- #1

Puddles

- 12

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## Homework Statement

[/B]

(a.)Apply the law of conservation of momentum to the perfectly inelastic collision of a moving object of mass m1 and velocity vi with a stationary object of mass m2

(b.) Solve this for final velocity vf

(c.) Write a formula for the initial kinetic energy (KEi)

(d.) Write a formula for the final kinetic energy (KEf) in terms of vf

(e.) Substitute your formula for vf from (a.) into your equation above to get a formula for KEf in terms of m1, m2, and vi alone

(f.) Find the ratio KEf/KEi in terms of m1 and m2 alone

(g.) Express the final kinetic energy in terms of the initial kinetic energy KEi

(h.) For the case of a moving object much, much more massive than the stationary object (m1 >> m2), how much kinetic energy is lost in the collision?

(i.) For the case of a stationary object much, much more massive than the moving object (m2 >> m1), how much kinetic energy is lost in the collision?

(j.) Given two projectiles fired with the same KE, fired at a target which is free to move, which will cause the most destruction (that is, result in the greatest loss of kinetic energy), a small high-speed projectile or a massive slow-moving one?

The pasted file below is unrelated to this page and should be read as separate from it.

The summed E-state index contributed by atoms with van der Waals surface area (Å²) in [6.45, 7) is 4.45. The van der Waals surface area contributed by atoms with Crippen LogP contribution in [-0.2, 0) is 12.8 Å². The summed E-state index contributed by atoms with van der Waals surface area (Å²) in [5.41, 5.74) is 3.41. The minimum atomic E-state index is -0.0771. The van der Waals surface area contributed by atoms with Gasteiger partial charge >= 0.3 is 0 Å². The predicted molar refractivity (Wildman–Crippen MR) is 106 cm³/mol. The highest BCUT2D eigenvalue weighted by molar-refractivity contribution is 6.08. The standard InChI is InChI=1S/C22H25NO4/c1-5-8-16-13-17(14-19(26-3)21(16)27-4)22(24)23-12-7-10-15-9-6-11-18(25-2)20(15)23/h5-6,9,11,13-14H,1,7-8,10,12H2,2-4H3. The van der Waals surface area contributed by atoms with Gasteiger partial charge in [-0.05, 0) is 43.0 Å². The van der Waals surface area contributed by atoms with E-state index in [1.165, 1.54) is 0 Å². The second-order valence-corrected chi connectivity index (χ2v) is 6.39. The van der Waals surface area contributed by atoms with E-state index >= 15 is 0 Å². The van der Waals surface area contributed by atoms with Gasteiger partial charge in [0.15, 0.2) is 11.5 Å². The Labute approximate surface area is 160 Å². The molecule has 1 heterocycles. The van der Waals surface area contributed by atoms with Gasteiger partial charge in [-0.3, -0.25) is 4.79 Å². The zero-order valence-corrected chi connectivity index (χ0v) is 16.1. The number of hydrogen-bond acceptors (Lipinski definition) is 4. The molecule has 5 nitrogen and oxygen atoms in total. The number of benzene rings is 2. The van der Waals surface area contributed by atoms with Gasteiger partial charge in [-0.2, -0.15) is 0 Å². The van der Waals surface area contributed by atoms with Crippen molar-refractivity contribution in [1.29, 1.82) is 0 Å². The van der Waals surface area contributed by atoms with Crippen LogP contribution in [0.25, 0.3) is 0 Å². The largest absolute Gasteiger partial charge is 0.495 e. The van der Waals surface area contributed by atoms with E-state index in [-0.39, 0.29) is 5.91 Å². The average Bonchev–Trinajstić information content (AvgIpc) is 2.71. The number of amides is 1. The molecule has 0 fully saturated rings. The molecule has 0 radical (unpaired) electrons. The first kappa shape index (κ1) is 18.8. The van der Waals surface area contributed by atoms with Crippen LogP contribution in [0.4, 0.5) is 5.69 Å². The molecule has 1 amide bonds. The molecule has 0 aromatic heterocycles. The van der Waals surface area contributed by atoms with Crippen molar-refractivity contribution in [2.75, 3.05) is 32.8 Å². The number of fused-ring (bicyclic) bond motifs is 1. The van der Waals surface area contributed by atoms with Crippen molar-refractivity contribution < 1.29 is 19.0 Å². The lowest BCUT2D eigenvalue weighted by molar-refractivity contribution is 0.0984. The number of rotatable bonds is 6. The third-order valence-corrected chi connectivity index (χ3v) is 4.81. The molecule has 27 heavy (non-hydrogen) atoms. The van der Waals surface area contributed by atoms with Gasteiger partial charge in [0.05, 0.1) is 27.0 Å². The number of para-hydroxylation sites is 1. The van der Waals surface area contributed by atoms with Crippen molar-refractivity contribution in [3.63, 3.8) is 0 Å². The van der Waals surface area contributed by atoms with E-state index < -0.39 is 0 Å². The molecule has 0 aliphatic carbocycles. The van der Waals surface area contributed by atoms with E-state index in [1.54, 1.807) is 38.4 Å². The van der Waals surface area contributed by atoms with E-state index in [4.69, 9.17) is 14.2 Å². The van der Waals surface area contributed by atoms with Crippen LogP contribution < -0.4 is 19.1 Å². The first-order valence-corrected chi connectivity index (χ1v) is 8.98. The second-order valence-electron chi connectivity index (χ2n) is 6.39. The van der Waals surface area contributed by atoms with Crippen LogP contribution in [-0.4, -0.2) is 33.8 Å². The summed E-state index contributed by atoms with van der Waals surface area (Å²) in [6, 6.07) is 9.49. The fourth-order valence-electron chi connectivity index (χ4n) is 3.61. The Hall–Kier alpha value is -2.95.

## Homework Equations

Momentum: P = m x v

Kinetic Energy: KE = 1/2mv^2[/B]

## The Attempt at a Solution

(a.) P = M1V1 + M2V2 = (M1+M2)Vf

(b.) Vf = M1V1/(M1+M2)

(c.) Cons. Energy, KEi = KE1 + KE2, KEi = 1/2(M1V1^2) + 1/2(M2V2^2)

KEi = 1/2(M1V1^2)

(d.) 1/2 (M1 + M2) Vf^2

(e.) Here's where my confusion starts, (M1+M2)Vf = M1V1 + M2V2 and 1/2(M1+M2)Vf^2, I tried

1/2(M1+M2)((M1V1+M2V2)/(M1+M2))^2, substituting in for Vf but I'm not sure if that's right

(f.) I'm not even sure how to resolve this from the last piece of information, because I can't set M1 and M1 or M2 and M2 equal to each other from my previous formulas, can I?

Since I'm stuck there I couldn't make an attempt on the rest yet.